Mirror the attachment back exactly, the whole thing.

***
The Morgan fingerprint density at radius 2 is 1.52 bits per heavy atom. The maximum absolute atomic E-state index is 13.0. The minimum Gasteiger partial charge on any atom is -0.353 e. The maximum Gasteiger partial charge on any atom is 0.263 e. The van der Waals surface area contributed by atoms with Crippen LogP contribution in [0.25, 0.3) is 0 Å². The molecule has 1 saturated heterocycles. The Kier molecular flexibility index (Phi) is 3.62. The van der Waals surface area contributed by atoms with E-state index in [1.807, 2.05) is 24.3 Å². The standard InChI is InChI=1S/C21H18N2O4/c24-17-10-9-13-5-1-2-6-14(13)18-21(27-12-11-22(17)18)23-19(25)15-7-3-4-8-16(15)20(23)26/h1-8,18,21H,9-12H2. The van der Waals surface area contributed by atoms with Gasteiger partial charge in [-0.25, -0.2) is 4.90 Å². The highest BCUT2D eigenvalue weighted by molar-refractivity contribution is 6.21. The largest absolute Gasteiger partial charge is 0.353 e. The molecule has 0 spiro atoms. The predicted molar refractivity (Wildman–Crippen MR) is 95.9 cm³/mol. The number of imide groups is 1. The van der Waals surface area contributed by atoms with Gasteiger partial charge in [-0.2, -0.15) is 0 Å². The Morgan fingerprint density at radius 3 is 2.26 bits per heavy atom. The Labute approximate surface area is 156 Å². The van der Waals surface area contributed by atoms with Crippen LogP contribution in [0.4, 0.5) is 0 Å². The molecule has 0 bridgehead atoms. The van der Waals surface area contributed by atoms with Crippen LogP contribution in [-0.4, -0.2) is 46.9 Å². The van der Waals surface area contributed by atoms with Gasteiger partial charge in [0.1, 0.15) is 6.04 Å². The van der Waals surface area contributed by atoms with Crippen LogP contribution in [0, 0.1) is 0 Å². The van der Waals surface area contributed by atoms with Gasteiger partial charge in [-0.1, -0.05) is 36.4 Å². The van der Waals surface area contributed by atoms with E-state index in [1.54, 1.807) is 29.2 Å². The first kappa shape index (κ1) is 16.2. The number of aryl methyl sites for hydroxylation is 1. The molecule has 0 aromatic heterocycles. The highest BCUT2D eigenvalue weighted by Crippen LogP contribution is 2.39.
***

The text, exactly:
The Morgan fingerprint density at radius 2 is 1.52 bits per heavy atom. The maximum absolute atomic E-state index is 13.0. The minimum Gasteiger partial charge on any atom is -0.353 e. The maximum Gasteiger partial charge on any atom is 0.263 e. The van der Waals surface area contributed by atoms with Crippen LogP contribution in [0.25, 0.3) is 0 Å². The molecule has 1 saturated heterocycles. The Kier molecular flexibility index (Phi) is 3.62. The van der Waals surface area contributed by atoms with E-state index in [1.807, 2.05) is 24.3 Å². The standard InChI is InChI=1S/C21H18N2O4/c24-17-10-9-13-5-1-2-6-14(13)18-21(27-12-11-22(17)18)23-19(25)15-7-3-4-8-16(15)20(23)26/h1-8,18,21H,9-12H2. The van der Waals surface area contributed by atoms with Gasteiger partial charge in [-0.25, -0.2) is 4.90 Å². The highest BCUT2D eigenvalue weighted by molar-refractivity contribution is 6.21. The largest absolute Gasteiger partial charge is 0.353 e. The molecule has 0 spiro atoms. The predicted molar refractivity (Wildman–Crippen MR) is 95.9 cm³/mol. The number of imide groups is 1. The van der Waals surface area contributed by atoms with Gasteiger partial charge in [-0.2, -0.15) is 0 Å². The Morgan fingerprint density at radius 3 is 2.26 bits per heavy atom. The Labute approximate surface area is 156 Å². The van der Waals surface area contributed by atoms with Crippen LogP contribution in [0.4, 0.5) is 0 Å². The molecule has 0 bridgehead atoms. The van der Waals surface area contributed by atoms with Crippen LogP contribution in [-0.4, -0.2) is 46.9 Å². The van der Waals surface area contributed by atoms with Gasteiger partial charge in [0.1, 0.15) is 6.04 Å². The van der Waals surface area contributed by atoms with Crippen LogP contribution in [0, 0.1) is 0 Å². The van der Waals surface area contributed by atoms with Gasteiger partial charge in [-0.1, -0.05) is 36.4 Å². The van der Waals surface area contributed by atoms with E-state index in [1.54, 1.807) is 29.2 Å². The first kappa shape index (κ1) is 16.2. The number of aryl methyl sites for hydroxylation is 1. The molecule has 0 aromatic heterocycles. The highest BCUT2D eigenvalue weighted by Crippen LogP contribution is 2.39.